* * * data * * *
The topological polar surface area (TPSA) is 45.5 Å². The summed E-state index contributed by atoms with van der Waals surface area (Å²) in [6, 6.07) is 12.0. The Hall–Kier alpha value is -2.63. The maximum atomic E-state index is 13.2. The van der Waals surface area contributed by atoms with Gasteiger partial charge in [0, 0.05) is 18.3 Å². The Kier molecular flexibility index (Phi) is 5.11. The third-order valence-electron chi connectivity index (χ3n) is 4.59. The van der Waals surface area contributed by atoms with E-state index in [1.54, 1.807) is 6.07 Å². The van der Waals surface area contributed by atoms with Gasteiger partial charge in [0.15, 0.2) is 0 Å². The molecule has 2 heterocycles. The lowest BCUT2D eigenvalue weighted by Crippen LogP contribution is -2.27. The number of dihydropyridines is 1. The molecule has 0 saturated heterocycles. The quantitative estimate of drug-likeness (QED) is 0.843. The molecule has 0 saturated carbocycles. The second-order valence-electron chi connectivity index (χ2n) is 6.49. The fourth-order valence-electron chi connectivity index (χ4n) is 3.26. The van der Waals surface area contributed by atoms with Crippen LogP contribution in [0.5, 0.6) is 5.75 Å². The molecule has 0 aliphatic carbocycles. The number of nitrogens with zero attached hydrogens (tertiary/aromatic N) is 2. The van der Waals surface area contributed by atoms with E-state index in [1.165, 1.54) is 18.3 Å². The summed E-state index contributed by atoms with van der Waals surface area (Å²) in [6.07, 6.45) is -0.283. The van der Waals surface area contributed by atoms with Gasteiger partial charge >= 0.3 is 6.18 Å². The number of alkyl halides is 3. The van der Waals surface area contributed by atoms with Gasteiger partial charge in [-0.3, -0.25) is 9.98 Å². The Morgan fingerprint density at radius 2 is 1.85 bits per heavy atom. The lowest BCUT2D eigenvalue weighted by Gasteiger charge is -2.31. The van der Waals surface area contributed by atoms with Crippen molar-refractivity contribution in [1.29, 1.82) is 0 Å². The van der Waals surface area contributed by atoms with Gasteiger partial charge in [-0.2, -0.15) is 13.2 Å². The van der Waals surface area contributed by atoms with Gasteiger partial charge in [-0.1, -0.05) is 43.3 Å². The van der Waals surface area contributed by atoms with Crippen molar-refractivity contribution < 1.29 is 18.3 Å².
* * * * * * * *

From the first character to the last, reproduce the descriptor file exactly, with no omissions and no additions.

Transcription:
The topological polar surface area (TPSA) is 45.5 Å². The summed E-state index contributed by atoms with van der Waals surface area (Å²) in [6, 6.07) is 12.0. The Hall–Kier alpha value is -2.63. The maximum atomic E-state index is 13.2. The van der Waals surface area contributed by atoms with Gasteiger partial charge in [0, 0.05) is 18.3 Å². The Kier molecular flexibility index (Phi) is 5.11. The third-order valence-electron chi connectivity index (χ3n) is 4.59. The van der Waals surface area contributed by atoms with E-state index in [1.54, 1.807) is 6.07 Å². The van der Waals surface area contributed by atoms with Gasteiger partial charge in [0.15, 0.2) is 0 Å². The molecule has 2 heterocycles. The lowest BCUT2D eigenvalue weighted by Crippen LogP contribution is -2.27. The number of dihydropyridines is 1. The molecule has 0 saturated heterocycles. The quantitative estimate of drug-likeness (QED) is 0.843. The molecule has 0 saturated carbocycles. The second-order valence-electron chi connectivity index (χ2n) is 6.49. The fourth-order valence-electron chi connectivity index (χ4n) is 3.26. The van der Waals surface area contributed by atoms with Crippen LogP contribution in [0.5, 0.6) is 5.75 Å². The molecule has 0 aliphatic carbocycles. The number of nitrogens with zero attached hydrogens (tertiary/aromatic N) is 2. The van der Waals surface area contributed by atoms with E-state index in [1.165, 1.54) is 18.3 Å². The summed E-state index contributed by atoms with van der Waals surface area (Å²) in [6.07, 6.45) is -0.283. The van der Waals surface area contributed by atoms with Gasteiger partial charge >= 0.3 is 6.18 Å². The number of alkyl halides is 3. The van der Waals surface area contributed by atoms with Gasteiger partial charge in [-0.3, -0.25) is 9.98 Å². The Morgan fingerprint density at radius 2 is 1.85 bits per heavy atom. The lowest BCUT2D eigenvalue weighted by Gasteiger charge is -2.31. The van der Waals surface area contributed by atoms with Crippen molar-refractivity contribution in [1.29, 1.82) is 0 Å². The van der Waals surface area contributed by atoms with Gasteiger partial charge in [-0.2, -0.15) is 13.2 Å². The van der Waals surface area contributed by atoms with Gasteiger partial charge in [-0.1, -0.05) is 43.3 Å². The van der Waals surface area contributed by atoms with Crippen molar-refractivity contribution < 1.29 is 18.3 Å².